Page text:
In “Judy Holliday’s Old Home in the Village Deserved a Renovation” in the Real Estate section of the New York Times on August 8, 2023, we learn that Jarrah Al-Buainain, a lawyer, found the 1,500-square-foot railroad-style apartment once belonging to the star of Born Yesterday in pretty bad shape. “As I was going in, there was more wallpaper, more wallpaper and more wallpaper,” Mr. Al-Buainain said. “It felt like Alice in Wonderland.” So he and his architect, Leah Solk, decided to renovate using wallpaper adapted from a furnishing fabric created by C. F. A. Voysey in 1930 (now held by the Victoria and Albert Museum), remastered and reworked by the House of Hackney, where it can be purchased. A photo of the entrance hall drew much Carrollian attention.
Over the years, there have been hundreds of Alice wallpapers. One that is particularly significant for me is this one (anonymous), as it was the wallpaper and bedding in the bedroom in which my father, Sandor, grew up. He became a renowned Carroll collector and scholar, not to mention a LCSNA president, and I’ve always wondered if it had somehow permeated his young brain and gotten into his DNA and that of his offspring.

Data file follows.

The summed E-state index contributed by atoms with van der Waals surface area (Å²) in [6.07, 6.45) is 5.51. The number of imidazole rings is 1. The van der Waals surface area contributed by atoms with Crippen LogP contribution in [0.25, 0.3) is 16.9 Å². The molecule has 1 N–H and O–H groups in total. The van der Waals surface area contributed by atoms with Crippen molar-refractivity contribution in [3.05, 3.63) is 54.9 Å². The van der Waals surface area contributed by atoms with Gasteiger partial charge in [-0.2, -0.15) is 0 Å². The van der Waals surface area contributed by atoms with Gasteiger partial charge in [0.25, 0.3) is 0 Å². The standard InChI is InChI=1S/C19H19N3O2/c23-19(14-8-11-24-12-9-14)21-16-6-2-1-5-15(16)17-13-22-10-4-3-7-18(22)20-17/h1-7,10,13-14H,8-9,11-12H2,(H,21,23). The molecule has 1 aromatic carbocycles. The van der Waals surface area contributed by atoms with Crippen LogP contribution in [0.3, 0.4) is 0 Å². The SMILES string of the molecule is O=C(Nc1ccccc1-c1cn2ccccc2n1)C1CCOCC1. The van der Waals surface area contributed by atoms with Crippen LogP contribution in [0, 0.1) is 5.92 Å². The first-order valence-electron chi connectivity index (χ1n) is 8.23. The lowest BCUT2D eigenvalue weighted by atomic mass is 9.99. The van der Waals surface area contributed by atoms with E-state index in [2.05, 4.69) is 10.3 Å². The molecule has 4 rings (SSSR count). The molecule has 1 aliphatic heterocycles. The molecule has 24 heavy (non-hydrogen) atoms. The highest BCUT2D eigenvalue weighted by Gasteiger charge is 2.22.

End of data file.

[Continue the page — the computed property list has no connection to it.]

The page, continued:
One of the earliest wallpapers was designed by Tony Sarg (1880-1942), a well-known comic and children’s book artist who flourished in the early-to-mid 20th century. Tenniel was clearly the inspiration for Sarg’s characters. In addition to the wallpaper (a roll can be purchased here), which he designed for and was produced by the Thomas Strahan Company in the 1930s, Sarg also created Alice-related marionettes, a pop-up book (Tony Sarg’s Treasure Book: Rip van Winkle, Alice in Wonderland, and Treasure Island. New York: B. F. Jay & Co., 1942), and two Alice-related entries in Tony Sarg’s Alphabet (London: Bennn, 1926?). Sarg may be best known for designing the first flying balloons for the Macy’s Thanksgiving Day parades from 1927 into the 1930s (but so far we have found any of Sarg’s balloons that were of Alice characters; the first Alice float was in 1948).
This is wallpaper for a dollhouse!